Congress passes a land law reducing the minimum parcel of federal land available for purchase to 40 acres. The legislation, aimed at making western lands more affordable to small farmers, is opposed by Henry Clay, who fears that cheap western lands will drain eastern cities of their manufacturing labor supply and cause agricultural overproduction.
As the cholera epidemic plaguing Europe crosses the Atlantic, dietary reformer Sylvester Graham draws huge crowds in New York interested in his theories linking disease to diet. The Graham Diet of coarse-grain bread and vegetables will be embraced by thousands as part of a larger behavioral prescription emphasizing moderation and self-control.
Timothy Flint publishes the Biographical Memoir of Daniel Boone, the First Settler of Kentucky, further establishing the Kentucky frontiersman as an American icon. Filled with tall tales of backwoods adventure, the book, like James Fenimore Cooper's Leatherstocking Tales, presents an emerging conception of American manhood—independent, self-made, ambivalent toward society, and in tune with nature.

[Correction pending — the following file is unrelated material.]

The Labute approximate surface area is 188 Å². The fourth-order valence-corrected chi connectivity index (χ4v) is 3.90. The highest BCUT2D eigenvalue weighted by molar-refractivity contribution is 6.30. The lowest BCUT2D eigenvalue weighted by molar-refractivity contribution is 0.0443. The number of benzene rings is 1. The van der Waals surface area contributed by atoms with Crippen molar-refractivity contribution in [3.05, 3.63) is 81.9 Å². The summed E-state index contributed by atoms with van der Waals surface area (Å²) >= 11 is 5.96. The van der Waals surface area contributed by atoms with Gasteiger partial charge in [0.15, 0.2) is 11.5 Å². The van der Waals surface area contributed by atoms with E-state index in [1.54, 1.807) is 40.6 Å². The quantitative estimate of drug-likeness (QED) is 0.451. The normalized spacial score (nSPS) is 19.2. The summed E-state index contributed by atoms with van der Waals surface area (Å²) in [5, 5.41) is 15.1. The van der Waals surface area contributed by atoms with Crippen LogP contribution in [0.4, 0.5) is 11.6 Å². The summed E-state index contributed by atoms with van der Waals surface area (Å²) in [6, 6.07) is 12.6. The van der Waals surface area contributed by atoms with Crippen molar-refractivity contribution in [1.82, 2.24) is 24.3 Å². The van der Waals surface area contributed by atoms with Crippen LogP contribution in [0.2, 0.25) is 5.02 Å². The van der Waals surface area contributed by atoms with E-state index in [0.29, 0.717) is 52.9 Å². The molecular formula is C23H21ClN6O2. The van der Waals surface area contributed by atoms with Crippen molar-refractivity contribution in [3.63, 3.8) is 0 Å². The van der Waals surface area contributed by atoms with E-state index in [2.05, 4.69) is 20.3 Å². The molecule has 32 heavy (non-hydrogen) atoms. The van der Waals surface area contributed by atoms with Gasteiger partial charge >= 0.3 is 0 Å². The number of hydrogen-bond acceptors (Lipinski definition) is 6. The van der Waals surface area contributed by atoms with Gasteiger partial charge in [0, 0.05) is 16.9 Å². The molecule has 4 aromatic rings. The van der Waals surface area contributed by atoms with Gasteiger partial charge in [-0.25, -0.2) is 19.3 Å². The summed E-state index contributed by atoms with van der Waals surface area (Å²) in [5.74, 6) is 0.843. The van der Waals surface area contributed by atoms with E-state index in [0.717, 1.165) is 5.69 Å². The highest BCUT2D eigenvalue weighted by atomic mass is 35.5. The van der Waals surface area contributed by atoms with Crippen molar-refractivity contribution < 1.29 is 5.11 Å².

About 800 female employees of the Lowell Mills go on strike to protest a 15% wage reduction. The strike fails and the women return to work after just a few days.
About 1500 female employees of the Lowell Mills go on strike to protest wage cuts and a rent increase in the company dormitories. The "mill girls" are better organized than they were in 1934; they form the Factory Girls Association to coordinate their strike. After several months the company agrees to rescind the proposed rent increase.
Shaker membership peaks with roughly 6000 members living in nineteen communities stretching from New England to Ohio to Kentucky.
The first issue of the Lowell Offering, a literary journal produced by the women employees of the Lowell Mills, is released.
Two thousand New Yorkers ferry up the Hudson River to Hastings to watch a prize fight between Thomas McCoy and Christopher Lilly. McCoy, an Irish boatman, wins the early rounds. But by the 30th round, Lilly, an English immigrant, gains the advantage. At the end of 119 rounds, McCoy collapses and dies. A coroner determines that McCoy has drowned in his own blood.